My article on Christchurch first appeared in Universal Traveller, a Luxury Adventure Travel and Lifestyle online publication.
The beautiful city of Christchurch in New Zealand’s South Island endured a 6.2 magnitude earthquake on February 22, 2011. It demolished much of the city center already weakened from a previous earthquake measuring 7.1 magnitude. I had read about the quake some time ago. But as I spoke to the people I met there, I learned more about this tragedy and the people’s efforts to rebuild. Much of the conversations one has with the local citizens’ touch on the earthquake in one way or another. It is still very fresh in their minds.
I want to share with you some of the amazing and innovative ways Christchurch has responded to the quake and positioned itself as a must-visit destination.
A good place to begin to understand Christchurch is Cathedral Square, the heart of the city. The cathedral itself was demolished beyond repair but a temporary one, designed to last 50 years, was built to service the community until a permanent one could be built again on the square. The interesting thing about this Transitional Cathedral is that it is the only cathedral in the world made almost entirely of fortified cardboard.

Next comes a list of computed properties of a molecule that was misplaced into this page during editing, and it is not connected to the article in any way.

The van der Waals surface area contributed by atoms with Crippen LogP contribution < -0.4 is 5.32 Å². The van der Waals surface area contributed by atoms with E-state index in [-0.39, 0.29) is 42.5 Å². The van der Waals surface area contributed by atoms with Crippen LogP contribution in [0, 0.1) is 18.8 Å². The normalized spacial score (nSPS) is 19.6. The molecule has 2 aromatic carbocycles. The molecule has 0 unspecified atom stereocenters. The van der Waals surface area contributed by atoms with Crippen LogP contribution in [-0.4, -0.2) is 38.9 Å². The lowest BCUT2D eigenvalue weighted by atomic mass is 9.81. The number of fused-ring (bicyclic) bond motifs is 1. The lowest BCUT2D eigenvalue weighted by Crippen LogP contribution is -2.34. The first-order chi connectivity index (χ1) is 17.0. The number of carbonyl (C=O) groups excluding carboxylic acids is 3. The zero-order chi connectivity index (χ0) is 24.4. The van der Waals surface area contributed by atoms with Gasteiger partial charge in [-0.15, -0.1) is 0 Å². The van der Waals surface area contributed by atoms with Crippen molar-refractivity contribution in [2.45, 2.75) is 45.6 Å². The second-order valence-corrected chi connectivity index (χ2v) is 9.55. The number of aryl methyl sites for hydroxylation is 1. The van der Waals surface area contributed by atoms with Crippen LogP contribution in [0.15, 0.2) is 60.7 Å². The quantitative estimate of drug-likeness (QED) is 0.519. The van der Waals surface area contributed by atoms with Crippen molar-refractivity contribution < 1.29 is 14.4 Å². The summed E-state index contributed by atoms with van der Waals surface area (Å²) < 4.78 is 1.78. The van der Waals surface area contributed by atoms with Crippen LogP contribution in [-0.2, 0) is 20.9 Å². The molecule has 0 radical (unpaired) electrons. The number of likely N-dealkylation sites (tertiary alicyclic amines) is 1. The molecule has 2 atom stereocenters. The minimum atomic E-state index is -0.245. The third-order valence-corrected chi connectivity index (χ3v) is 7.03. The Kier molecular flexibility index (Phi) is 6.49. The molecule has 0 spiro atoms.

A short distance from Cathedral Square is Project Re-start, the city’s effort to jump-start small businesses displaced after the earthquake by housing them temporarily in containers in what is essentially a container park. This creative initiative succeeded and the project is a busy collection of stores, restaurants and art exhibits.
THE CANTERBURY NEIGHBORHOOD
Another section that suffered greatly from the earthquake is the area around the Canterbury Museum and Botanical Gardens. This neighborhood contains classically beautiful stone structures dating from the mid to late 1800s. Many have been repaired and reinforced. Others have been razed and rebuilt to the most exacting earthquake resistant codes.
THE AVON RIVER
The Avon River winds through the center of town. During the earthquake the waterline in this beautiful river shifted dramatically. I’m told that in some areas the river emptied out completely as the ground heaved underneath. Today this serene and beautifully landscaped river is a major attraction and an iconic symbol of the city.
On a quiet and peaceful spot on the Avon River lies the memorial to the 185 people killed in the 2011 earthquake. The names of the victims are carved into a stone plaque and fresh flowers are positioned throughout.
Although Christchurch is a wonderfully walkable city, other transport options include the town’s hop-on-hop-off tram and the eco-friendly bicycle. If you choose to cycle around town, I recommend Christchurch Bike Tours. They’ll really know the city and can give you interesting background on the rebuilding efforts. A gourmet lunch is included with the tour.
It was difficult to write this post. I didn’t want to feel like I was exploiting the city’s misfortune, but it is impossible to write about Christchurch without mentioning the earthquake. The recovery efforts are so creative and impressive they needed to be shared. And finally, the best way to contribute to Christchurch’s continued resurgence -albeit in a very small way – is to encourage tourism by telling people just how spectacular and welcoming this city really is. So definitely go.
Is Christchurch, New Zealand on YOUR bucket list?